But beware of scammers who might try to take advantage of the confusion during this time. If someone contacts you asking you to pay a fee to qualify for the student loan freeze, make no mistake about it. Likewise, if someone asks for your personal information in order to freeze your loans, contact your loan officer directly.


Oops, I have already sent a student loan payment for the next month. Can I get a refund?

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You can of course! Indeed, according to the office of Federal student aid, you can contact your lender for a refund of all federal government-held loan repayments you have made since March 13, 2020.


I’m in school right now. Will this gel help me with my loans?

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May be. If you go to school on a direct, unsubsidized federal student loan, it should normally earn interest now. However, thanks to the freeze, interest charges are not currently accruing on unsubsidized loans held by the government. This means that you may owe a little less than you expected when your loans come due.


What if I want to make a few payments to get the advance on my loans?

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If you are able to repay your loans, absolutely you can. Any payments you make during the freeze will first be applied to interest or charges accrued before March 13, 2020. Then, once you pay those charges, all of your payments will go to principal, which is just a fancy word for the actual loan amount you have taken out.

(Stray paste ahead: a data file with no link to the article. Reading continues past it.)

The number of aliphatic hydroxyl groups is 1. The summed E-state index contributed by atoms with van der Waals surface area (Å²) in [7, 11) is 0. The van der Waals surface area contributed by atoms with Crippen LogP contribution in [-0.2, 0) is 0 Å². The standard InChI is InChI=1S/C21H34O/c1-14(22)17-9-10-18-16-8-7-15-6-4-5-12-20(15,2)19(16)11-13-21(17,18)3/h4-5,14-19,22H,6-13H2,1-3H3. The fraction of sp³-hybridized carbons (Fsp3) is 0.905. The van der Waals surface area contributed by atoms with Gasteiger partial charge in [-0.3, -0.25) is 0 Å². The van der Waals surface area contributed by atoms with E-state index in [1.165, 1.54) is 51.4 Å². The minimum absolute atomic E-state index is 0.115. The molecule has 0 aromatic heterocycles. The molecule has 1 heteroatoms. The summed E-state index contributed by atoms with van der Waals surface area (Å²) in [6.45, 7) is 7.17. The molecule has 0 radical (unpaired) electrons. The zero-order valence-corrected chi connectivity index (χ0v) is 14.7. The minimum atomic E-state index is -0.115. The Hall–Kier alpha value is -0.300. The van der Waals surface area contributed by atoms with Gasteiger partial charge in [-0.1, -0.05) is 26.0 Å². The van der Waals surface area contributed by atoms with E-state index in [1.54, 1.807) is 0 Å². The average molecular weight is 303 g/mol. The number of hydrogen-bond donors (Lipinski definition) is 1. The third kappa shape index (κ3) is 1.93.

The fact that your payments may reduce your principal more than usual during the freeze makes this a great time to keep making payments, if you can. Paying off the principal now means you’ll likely pay less interest later.

If you want to make payments during the freeze, you have several options. You can keep your loan in administrative forbearance, that is, in freeze mode, and contact your lender to make payments when you can. Note that you can even make partial payments that are lower than your usual bill as long as your loan is on hold. Or, you can tell your lender that you want to opt out of forbearance to be billed as usual.


My federal student loans were in a grace period when the pandemic started. What happens when the freeze ends?

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Many federal student loans include a six-month grace period that begins when you graduate, drop out, or drop below half-time school enrollment. During the grace period, your loan payments are not yet due. If your grace period was supposed to end during the suspension and you have a qualifying government-held loan, your first payment won’t be due until after the student loan freeze ends.


Will my monthly payments stay the same once the freeze is over?

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It depends on your payment plan. For income-driven plans, if your income changes during the freeze period, you can expect to see a different amount on your bill when it comes due. If your income has stayed the same, so will your payments.

And if you’re using a standard, progressive, or extended payment plan, your agent will likely recalculate your monthly payments based on the principal, interest, and time remaining on your loans.

For any other matter that we have not addressed here, Federal Student Aid has a Coronavirus FAQ – or you can always contact your lender directly to ask questions about your particular situation. And if you have money in mind, check out our others personal finance publications.